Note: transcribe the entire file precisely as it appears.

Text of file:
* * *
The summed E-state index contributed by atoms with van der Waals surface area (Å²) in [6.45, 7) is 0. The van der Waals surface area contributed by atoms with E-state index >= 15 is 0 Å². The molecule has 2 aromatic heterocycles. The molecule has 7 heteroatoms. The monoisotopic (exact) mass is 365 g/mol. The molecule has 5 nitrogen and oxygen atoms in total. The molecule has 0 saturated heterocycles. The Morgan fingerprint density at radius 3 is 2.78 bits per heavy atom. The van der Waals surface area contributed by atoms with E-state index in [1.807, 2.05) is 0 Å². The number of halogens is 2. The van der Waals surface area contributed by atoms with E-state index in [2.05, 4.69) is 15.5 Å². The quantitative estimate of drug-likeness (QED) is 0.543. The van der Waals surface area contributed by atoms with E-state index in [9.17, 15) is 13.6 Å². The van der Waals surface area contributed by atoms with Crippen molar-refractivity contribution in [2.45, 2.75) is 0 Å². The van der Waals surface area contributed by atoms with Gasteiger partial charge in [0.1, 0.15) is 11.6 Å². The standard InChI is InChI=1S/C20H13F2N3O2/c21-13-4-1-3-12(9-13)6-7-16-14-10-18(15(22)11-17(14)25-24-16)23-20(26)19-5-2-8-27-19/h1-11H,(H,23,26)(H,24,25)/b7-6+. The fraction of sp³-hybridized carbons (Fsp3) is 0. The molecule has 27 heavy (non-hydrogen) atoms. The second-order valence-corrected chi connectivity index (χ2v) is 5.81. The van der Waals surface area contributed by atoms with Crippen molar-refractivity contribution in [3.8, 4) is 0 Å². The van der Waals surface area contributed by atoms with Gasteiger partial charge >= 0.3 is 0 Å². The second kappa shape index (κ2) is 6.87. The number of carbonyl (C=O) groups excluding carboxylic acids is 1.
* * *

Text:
The summed E-state index contributed by atoms with van der Waals surface area (Å²) in [6.45, 7) is 0. The van der Waals surface area contributed by atoms with E-state index >= 15 is 0 Å². The molecule has 2 aromatic heterocycles. The molecule has 7 heteroatoms. The monoisotopic (exact) mass is 365 g/mol. The molecule has 5 nitrogen and oxygen atoms in total. The molecule has 0 saturated heterocycles. The Morgan fingerprint density at radius 3 is 2.78 bits per heavy atom. The van der Waals surface area contributed by atoms with E-state index in [1.807, 2.05) is 0 Å². The number of halogens is 2. The van der Waals surface area contributed by atoms with E-state index in [2.05, 4.69) is 15.5 Å². The quantitative estimate of drug-likeness (QED) is 0.543. The van der Waals surface area contributed by atoms with E-state index in [9.17, 15) is 13.6 Å². The van der Waals surface area contributed by atoms with Crippen molar-refractivity contribution in [2.45, 2.75) is 0 Å². The van der Waals surface area contributed by atoms with Gasteiger partial charge in [0.1, 0.15) is 11.6 Å². The standard InChI is InChI=1S/C20H13F2N3O2/c21-13-4-1-3-12(9-13)6-7-16-14-10-18(15(22)11-17(14)25-24-16)23-20(26)19-5-2-8-27-19/h1-11H,(H,23,26)(H,24,25)/b7-6+. The fraction of sp³-hybridized carbons (Fsp3) is 0. The molecule has 27 heavy (non-hydrogen) atoms. The second-order valence-corrected chi connectivity index (χ2v) is 5.81. The van der Waals surface area contributed by atoms with Crippen molar-refractivity contribution in [3.8, 4) is 0 Å². The van der Waals surface area contributed by atoms with Gasteiger partial charge >= 0.3 is 0 Å². The second kappa shape index (κ2) is 6.87. The number of carbonyl (C=O) groups excluding carboxylic acids is 1.